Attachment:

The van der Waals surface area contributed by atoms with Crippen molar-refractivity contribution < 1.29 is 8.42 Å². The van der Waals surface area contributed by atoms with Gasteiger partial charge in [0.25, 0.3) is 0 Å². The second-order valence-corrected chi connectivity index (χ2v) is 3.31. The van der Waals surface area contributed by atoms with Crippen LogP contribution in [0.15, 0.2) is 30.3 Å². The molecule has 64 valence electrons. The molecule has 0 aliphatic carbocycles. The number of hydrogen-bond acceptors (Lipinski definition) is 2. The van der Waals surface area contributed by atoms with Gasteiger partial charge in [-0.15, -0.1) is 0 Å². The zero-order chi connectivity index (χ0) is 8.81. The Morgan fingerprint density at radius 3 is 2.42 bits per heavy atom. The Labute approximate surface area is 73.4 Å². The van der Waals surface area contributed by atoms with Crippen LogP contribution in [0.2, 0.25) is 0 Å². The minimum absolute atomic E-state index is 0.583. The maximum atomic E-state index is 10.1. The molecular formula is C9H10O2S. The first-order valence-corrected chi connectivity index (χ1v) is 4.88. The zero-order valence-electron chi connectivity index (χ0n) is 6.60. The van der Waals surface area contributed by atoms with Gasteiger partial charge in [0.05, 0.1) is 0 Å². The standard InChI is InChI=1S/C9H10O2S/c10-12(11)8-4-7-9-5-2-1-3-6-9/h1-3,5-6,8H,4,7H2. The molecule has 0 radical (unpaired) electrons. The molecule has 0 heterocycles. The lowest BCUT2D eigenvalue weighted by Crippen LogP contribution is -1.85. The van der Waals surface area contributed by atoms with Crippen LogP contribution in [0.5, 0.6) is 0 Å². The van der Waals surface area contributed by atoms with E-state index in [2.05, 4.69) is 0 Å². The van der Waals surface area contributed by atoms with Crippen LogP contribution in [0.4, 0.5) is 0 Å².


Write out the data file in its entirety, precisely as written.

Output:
The van der Waals surface area contributed by atoms with Crippen molar-refractivity contribution < 1.29 is 8.42 Å². The van der Waals surface area contributed by atoms with Gasteiger partial charge in [0.25, 0.3) is 0 Å². The second-order valence-corrected chi connectivity index (χ2v) is 3.31. The van der Waals surface area contributed by atoms with Crippen LogP contribution in [0.15, 0.2) is 30.3 Å². The molecule has 64 valence electrons. The molecule has 0 aliphatic carbocycles. The number of hydrogen-bond acceptors (Lipinski definition) is 2. The van der Waals surface area contributed by atoms with Gasteiger partial charge in [-0.15, -0.1) is 0 Å². The zero-order chi connectivity index (χ0) is 8.81. The Morgan fingerprint density at radius 3 is 2.42 bits per heavy atom. The Labute approximate surface area is 73.4 Å². The van der Waals surface area contributed by atoms with Crippen LogP contribution in [0.2, 0.25) is 0 Å². The minimum absolute atomic E-state index is 0.583. The maximum atomic E-state index is 10.1. The molecular formula is C9H10O2S. The first-order valence-corrected chi connectivity index (χ1v) is 4.88. The zero-order valence-electron chi connectivity index (χ0n) is 6.60. The van der Waals surface area contributed by atoms with Gasteiger partial charge in [0.05, 0.1) is 0 Å². The standard InChI is InChI=1S/C9H10O2S/c10-12(11)8-4-7-9-5-2-1-3-6-9/h1-3,5-6,8H,4,7H2. The molecule has 0 radical (unpaired) electrons. The molecule has 0 heterocycles. The lowest BCUT2D eigenvalue weighted by Crippen LogP contribution is -1.85. The van der Waals surface area contributed by atoms with Crippen LogP contribution in [0.5, 0.6) is 0 Å². The van der Waals surface area contributed by atoms with E-state index in [2.05, 4.69) is 0 Å². The van der Waals surface area contributed by atoms with Crippen LogP contribution in [0.4, 0.5) is 0 Å².